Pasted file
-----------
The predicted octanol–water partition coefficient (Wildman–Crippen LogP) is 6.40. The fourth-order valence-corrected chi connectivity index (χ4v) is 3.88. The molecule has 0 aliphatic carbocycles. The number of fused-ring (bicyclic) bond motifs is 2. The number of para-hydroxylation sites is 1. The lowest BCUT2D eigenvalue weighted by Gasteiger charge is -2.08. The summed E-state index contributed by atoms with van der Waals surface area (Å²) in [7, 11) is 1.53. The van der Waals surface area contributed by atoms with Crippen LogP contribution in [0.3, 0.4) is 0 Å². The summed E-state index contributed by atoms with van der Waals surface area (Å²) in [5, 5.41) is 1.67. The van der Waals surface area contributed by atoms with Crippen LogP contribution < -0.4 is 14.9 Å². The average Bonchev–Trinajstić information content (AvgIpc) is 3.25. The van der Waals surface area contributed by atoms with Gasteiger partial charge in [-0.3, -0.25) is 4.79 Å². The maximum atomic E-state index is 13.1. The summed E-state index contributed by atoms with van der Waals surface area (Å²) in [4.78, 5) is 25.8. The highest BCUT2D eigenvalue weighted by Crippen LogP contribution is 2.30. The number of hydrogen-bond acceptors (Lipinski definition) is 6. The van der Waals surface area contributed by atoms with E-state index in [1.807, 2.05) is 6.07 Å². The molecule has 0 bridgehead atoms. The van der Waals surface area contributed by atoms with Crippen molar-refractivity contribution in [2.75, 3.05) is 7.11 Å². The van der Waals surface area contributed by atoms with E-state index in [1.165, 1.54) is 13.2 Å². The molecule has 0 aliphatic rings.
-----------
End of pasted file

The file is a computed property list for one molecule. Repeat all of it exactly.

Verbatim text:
The predicted octanol–water partition coefficient (Wildman–Crippen LogP) is 6.40. The fourth-order valence-corrected chi connectivity index (χ4v) is 3.88. The molecule has 0 aliphatic carbocycles. The number of fused-ring (bicyclic) bond motifs is 2. The number of para-hydroxylation sites is 1. The lowest BCUT2D eigenvalue weighted by Gasteiger charge is -2.08. The summed E-state index contributed by atoms with van der Waals surface area (Å²) in [7, 11) is 1.53. The van der Waals surface area contributed by atoms with Crippen LogP contribution in [0.3, 0.4) is 0 Å². The summed E-state index contributed by atoms with van der Waals surface area (Å²) in [5, 5.41) is 1.67. The van der Waals surface area contributed by atoms with Crippen LogP contribution < -0.4 is 14.9 Å². The average Bonchev–Trinajstić information content (AvgIpc) is 3.25. The van der Waals surface area contributed by atoms with Gasteiger partial charge in [-0.3, -0.25) is 4.79 Å². The maximum atomic E-state index is 13.1. The summed E-state index contributed by atoms with van der Waals surface area (Å²) in [4.78, 5) is 25.8. The highest BCUT2D eigenvalue weighted by Crippen LogP contribution is 2.30. The number of hydrogen-bond acceptors (Lipinski definition) is 6. The van der Waals surface area contributed by atoms with E-state index in [1.807, 2.05) is 6.07 Å². The molecule has 0 bridgehead atoms. The van der Waals surface area contributed by atoms with Crippen molar-refractivity contribution in [2.75, 3.05) is 7.11 Å². The van der Waals surface area contributed by atoms with E-state index in [1.165, 1.54) is 13.2 Å². The molecule has 0 aliphatic rings.